As more businesses consider integrating non-fungible tokens (NFTs) into their social media, gaming, or marketing strategies, it’s important to think through digital content and the intellectual property (IP) issues they implicate. Recent disputes over the ownership and use of NFTs highlight three takeaways to keep in mind so businesses can mitigate IP and consumer protection risks.
1. Carefully Craft Consumer Disclosures
NFTs are digital tokens that represent underlying works like art, music, and video. Like a certificate of authenticity, however, NFTs don’t transfer IP rights to the underlying work. Marketplaces and other businesses that offer digital assets should take care to craft disclosures that precisely identify what an NFT does and does not transfer in rights. Last year, Roc-A-Fella Records sued co-founder Damon Dash after NFT platform SuperFarm announced that it would auction “Damon’s ownership of the copyright to Jay-Z’s album Reasonable Doubt.” The problem was that Roc-A-Fella, not Dash, held the album copyright. As it later turns out, however, Dash never meant to auction the album copyright and had instead hoped to sell his one-third stake in the recording label. But SuperFarm simply bungled the auction announcement. Businesses considering similar ventures should pay careful attention to accurately describing what right a digital collectible confers. Terms of an NFT giveaway, for example, might state that the purchaser will receive a limited license but no legal ownership of or IP rights to the underlying artwork.
2. Ensure License Terms Address Future Uses
Creators and rightsholders will want to tread carefully when contracting to address digital assets because it’s unclear whether the traditional right to use a trademark or to copy, distribute, and display/perform a work extend to incorporating the IP into an NFT. Miramax is pursuing claims of copyright and trademark infringement against director Quentin Tarantino for auctioning NFTs of pages from his handwritten screenplay for Pulp Fiction, with the dispute turning on the meaning of “print publication” and “screenplay publication,” rights reserved to Tarantino. While the Copyright Act defines “publication” to mean distribution to the public, it’s unclear how that would apply to the Tarantino auction that involves the sale of unique digital collectibles from one person to another. In drafting licensing agreements, IP holders might consider including provisions explicitly addressing whether the conventional rights to reproduce, display, and distribute cover the right to convert the work into NFTs.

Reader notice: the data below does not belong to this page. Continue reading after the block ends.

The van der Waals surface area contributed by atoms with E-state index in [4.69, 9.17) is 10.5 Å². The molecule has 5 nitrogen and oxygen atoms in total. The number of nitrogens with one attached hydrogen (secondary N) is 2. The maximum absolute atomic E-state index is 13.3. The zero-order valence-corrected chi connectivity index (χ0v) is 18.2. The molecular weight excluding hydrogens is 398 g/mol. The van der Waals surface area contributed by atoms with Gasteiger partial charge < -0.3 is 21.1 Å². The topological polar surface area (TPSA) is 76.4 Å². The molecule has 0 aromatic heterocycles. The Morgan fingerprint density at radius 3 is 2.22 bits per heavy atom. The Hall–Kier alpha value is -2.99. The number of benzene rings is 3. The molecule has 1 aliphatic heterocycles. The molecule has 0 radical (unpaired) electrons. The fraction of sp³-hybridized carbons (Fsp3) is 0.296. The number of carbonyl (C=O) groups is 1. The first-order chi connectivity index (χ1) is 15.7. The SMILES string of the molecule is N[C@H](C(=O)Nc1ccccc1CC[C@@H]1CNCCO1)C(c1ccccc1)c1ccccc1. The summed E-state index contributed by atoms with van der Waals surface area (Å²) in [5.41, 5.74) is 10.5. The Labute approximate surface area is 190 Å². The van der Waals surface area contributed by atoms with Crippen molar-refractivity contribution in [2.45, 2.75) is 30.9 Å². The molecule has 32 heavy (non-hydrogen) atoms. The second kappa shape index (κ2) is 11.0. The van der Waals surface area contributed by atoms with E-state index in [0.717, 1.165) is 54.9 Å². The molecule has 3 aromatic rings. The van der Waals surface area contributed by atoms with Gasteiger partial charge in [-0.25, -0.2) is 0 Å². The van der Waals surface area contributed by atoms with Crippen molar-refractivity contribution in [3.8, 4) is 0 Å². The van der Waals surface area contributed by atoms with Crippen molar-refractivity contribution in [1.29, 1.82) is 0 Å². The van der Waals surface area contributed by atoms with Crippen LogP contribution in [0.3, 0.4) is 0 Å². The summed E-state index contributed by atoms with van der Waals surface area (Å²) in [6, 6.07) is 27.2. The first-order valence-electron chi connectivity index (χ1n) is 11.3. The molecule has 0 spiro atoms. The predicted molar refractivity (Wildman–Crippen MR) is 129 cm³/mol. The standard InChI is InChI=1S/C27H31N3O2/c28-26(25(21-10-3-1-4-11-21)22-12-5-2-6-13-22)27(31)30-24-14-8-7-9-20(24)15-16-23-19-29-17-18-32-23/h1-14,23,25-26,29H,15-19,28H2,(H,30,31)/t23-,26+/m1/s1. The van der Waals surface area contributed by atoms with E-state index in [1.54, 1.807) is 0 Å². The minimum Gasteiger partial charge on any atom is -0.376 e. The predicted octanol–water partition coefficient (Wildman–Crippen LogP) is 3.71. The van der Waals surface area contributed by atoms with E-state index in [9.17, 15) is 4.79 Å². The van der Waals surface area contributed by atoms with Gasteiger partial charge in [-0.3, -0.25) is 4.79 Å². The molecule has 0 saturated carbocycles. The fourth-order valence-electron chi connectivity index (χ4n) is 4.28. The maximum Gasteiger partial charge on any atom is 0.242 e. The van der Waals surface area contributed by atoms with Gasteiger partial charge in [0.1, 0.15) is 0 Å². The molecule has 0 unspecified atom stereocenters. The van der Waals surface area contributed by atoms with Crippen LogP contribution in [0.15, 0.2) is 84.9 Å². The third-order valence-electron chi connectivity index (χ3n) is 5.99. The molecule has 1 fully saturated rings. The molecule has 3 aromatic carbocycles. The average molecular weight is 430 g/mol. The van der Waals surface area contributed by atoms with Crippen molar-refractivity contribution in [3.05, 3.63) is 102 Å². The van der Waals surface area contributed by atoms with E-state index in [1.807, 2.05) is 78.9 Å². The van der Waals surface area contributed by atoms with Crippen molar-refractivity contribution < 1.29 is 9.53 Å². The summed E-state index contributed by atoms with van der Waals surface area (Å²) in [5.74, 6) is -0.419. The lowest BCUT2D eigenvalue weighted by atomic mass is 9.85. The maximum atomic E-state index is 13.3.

3. Evaluate Secondary Liability Risks
NFT marketplaces and platforms may also face creative arguments of secondary liability for copyright infringement. Along with pursuing claims against Tarantino, Miramax also sent a cease and desist letter to the NFT development team threatening damages. Whether it be marketplaces that offer digital assets or social media companies that display their users’ digital collections, platforms may become targets for claims of secondary copyright liability by hosting third-party NFTs containing potentially infringing materials, particularly where those platforms are hands on in reviewing and minting the NFTs. Technology platforms thus will want to evaluate whether they might leverage the safe harbor provision under the Digital Millennium Copyright Act (DMCA) by implementing notice-and-takedown procedures for NFTs (at least before sales are complete), adopting a repeat-infringer policy, and designating a copyright agent.
Keeping the right legal considerations in mind, creators, sellers, and curators can mitigate legal risk while using this unique technology.